Let's take an overtly uncontroversial example. While most of the office equipment and furnishings in the exhibition are designed to be applicable to any generic office setting–a warning signal if there ever was one–the Jack Flexible Workstation designed by Andrew Jones is an exception. It is designed expressly for call-center workers. A simple desk wired for phone and computer hookups is surrounded by a curving fixed screen that gives the call-center worker visual and acoustic privacy. It is not unlike a grad student's library carrel or a church confessional. Clearly, the intention of the design is that the worker will be focusing on the conversation she is having with a customer over the phone and the information she will be pulling up from–and recording in–her computer.
But there's one catch. I've observed call centers in the United States and England where tech support reps were troubleshooting network problems, nurses were documenting workers' compensation claims, librarians were directing researchers to websites and documents, phone company workers were settling accounts and insurance claims processors were talking to customers who had totaled their cars. In none of these settings is the work done in an isolated way. In fact, call-center workers regularly explain that they couldn't possibly get their work done at home, for they rely on each other. There's even a name for the common practice of sticking their heads over the top of a cubicle to try to get each other's attention: prairie-dogging.
The knowledge that call-center reps provide to their customers is collective knowledge. This is not because they're individually incompetent; far from it. Call-center workers who want to do a good job often want others to validate and test their hypotheses, expand their awareness of alternatives and give them tips on how to be more efficient or accurate next time. No one has enough knowledge to answer every question or anticipate every unforeseen combination of events. Life is just like that. It's called learning.
The wall texts for "Workspheres" may have been dense with references to collaboration, but the designs on display told an opposite story. Like the Great Man theory of art-making, work was represented as an autonomous, individual activity. That rarely happens in art, in offices or even, truth be told, in industrial design studios.
It's an unnecessary misstep. The sponsors of "Workspheres" included the big names in office furniture design: Haworth, Herman Miller, Knoll and Steelcase, as well as the Xerox Foundation. Over the past decade and a half, they have collectively conducted or commissioned some of the best empirical research in the world into how people actually get their jobs done, what makes them crazy about office settings and workplace technologies, and how workers have tried to fix what is broken and innovate within the scope of the limited resources at their disposal. We need designs that take the knowledge and expertise of workers themselves as the starting point for every important investigation. If the designer is going to be elevated to the status of auteur, he or she should at least be expected to try the job he is designing for, so he knows whereof he pontificates. At another and equally important end of the spectrum, the British Design Council has engaged in serious analysis of how work is penetrating the public sphere, and its members have begun to discuss how a public infrastructure of Internet kiosks, data connections and other resources can be built, and how the costs of implementing it can be shared and amortized among the companies that will ultimately profit from such access.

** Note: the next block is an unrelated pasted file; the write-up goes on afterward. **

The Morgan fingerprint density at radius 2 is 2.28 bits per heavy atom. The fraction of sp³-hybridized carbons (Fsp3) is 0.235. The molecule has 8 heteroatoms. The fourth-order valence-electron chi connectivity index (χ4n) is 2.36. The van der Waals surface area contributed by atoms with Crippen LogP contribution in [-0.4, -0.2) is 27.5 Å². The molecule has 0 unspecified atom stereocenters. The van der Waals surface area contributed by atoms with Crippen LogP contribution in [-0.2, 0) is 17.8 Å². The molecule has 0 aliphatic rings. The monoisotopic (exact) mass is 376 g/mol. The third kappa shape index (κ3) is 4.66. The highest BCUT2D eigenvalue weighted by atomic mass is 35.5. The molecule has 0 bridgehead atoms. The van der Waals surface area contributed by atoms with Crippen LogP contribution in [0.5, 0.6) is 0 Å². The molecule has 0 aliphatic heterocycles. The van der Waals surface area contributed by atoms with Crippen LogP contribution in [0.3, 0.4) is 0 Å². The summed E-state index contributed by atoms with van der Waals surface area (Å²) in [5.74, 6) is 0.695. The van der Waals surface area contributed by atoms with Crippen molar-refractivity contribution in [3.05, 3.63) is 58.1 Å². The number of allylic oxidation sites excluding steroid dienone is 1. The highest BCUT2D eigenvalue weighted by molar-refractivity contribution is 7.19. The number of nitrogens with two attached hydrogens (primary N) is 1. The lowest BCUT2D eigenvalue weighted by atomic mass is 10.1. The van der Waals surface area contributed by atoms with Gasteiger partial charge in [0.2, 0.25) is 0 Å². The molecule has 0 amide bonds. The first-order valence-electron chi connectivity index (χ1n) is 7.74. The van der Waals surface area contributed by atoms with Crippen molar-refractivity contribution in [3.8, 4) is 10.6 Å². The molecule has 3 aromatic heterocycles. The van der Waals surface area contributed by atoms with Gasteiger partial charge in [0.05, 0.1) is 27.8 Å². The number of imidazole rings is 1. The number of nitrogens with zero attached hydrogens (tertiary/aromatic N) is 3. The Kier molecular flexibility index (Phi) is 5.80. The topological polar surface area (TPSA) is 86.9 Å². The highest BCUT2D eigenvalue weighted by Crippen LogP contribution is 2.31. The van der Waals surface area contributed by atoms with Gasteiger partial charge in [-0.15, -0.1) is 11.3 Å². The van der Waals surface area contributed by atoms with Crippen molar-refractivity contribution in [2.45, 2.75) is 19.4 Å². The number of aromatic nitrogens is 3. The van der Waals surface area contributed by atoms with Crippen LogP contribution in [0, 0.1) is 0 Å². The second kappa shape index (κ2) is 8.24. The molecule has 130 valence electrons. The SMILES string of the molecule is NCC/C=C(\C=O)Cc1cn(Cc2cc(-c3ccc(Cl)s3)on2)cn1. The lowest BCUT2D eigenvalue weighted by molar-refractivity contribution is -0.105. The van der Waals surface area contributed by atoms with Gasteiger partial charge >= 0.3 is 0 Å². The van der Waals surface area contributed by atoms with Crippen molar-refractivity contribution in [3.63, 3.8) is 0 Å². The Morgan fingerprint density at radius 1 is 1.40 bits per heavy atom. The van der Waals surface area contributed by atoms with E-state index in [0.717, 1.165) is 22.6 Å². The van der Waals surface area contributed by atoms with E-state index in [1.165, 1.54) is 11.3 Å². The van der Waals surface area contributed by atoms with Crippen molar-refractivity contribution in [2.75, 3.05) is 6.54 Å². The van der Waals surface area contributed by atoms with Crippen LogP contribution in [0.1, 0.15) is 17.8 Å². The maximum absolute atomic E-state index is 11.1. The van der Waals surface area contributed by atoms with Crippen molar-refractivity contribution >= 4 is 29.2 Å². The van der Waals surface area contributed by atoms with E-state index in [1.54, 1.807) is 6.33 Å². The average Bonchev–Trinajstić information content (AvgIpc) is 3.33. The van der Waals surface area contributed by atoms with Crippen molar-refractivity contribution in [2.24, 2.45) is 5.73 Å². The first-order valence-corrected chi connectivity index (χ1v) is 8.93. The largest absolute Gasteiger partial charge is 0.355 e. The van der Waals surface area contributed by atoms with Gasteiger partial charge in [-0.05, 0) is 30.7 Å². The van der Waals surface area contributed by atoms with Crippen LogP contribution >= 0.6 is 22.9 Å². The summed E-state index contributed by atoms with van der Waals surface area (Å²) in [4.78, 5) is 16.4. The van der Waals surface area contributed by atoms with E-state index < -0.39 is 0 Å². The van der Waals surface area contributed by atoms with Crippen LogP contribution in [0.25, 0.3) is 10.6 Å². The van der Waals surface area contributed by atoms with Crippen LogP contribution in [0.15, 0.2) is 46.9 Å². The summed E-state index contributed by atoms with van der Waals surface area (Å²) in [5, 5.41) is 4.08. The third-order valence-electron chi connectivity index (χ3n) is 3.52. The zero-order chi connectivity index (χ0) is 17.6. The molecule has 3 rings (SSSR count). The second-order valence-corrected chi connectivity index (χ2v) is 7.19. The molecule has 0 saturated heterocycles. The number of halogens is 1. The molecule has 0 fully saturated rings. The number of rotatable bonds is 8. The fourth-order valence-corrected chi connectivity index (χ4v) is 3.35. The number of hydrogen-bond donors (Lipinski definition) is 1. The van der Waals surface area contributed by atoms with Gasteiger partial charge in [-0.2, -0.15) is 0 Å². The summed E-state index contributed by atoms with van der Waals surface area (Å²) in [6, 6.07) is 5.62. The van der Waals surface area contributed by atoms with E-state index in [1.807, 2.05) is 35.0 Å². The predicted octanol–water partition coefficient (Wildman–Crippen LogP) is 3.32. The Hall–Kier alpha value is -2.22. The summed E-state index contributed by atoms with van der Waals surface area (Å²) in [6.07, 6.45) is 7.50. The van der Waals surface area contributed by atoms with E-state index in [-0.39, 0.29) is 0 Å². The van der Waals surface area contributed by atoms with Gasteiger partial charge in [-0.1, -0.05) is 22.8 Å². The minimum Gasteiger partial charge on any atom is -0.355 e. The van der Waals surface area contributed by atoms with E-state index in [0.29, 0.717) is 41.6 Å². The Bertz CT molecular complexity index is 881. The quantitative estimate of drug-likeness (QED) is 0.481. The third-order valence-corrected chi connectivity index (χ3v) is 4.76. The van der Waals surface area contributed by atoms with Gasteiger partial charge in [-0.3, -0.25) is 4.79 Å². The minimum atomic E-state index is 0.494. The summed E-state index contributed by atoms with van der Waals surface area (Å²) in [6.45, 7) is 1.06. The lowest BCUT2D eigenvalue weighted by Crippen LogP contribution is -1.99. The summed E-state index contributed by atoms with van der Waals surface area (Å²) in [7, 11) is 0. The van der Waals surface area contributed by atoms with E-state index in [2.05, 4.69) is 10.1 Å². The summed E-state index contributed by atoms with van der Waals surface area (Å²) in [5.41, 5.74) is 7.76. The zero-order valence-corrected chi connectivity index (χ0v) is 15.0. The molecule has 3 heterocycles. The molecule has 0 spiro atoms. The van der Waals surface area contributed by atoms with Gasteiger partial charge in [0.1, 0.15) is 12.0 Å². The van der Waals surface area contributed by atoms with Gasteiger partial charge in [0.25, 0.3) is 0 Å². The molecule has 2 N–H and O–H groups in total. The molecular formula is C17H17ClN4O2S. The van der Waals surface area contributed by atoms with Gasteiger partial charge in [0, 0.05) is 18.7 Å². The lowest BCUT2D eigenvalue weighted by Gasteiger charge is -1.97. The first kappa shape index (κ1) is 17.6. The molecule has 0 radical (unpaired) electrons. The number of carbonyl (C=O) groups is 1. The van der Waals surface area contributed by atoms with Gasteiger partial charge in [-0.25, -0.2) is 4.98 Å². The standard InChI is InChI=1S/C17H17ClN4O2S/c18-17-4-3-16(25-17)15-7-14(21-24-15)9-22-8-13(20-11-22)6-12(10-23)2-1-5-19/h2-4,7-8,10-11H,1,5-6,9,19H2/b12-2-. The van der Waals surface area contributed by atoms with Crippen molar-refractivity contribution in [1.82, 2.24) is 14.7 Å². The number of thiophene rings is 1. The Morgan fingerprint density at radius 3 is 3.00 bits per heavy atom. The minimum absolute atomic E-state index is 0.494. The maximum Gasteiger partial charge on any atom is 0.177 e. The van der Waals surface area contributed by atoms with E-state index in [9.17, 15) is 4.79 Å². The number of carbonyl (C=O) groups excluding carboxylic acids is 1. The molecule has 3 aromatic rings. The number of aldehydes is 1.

In the bouncy chairs and butterfly-wing desks of the workplace future envisioned at MoMA, work is an arena where there is much room for creative ferment but few contested goals. By the time one reached the last galleries, this blindness to real-world politics became absurd. The week I went to see the show the Senate voted to repeal the ergonomic rules that OSHA estimated would protect workers from 4.6 million repetitive-motion injuries over the next ten years. Around the same time, the Supreme Court ruled that state employees cannot sue for damages under the Americans With Disabilities Act. It makes you wonder what's more important–a choice of personal weather patterns displayed overhead on one of Naoto Fukasawa's beautifully poetic "personal skies" screens or, say, an employment contract that provides a family with adequate health insurance?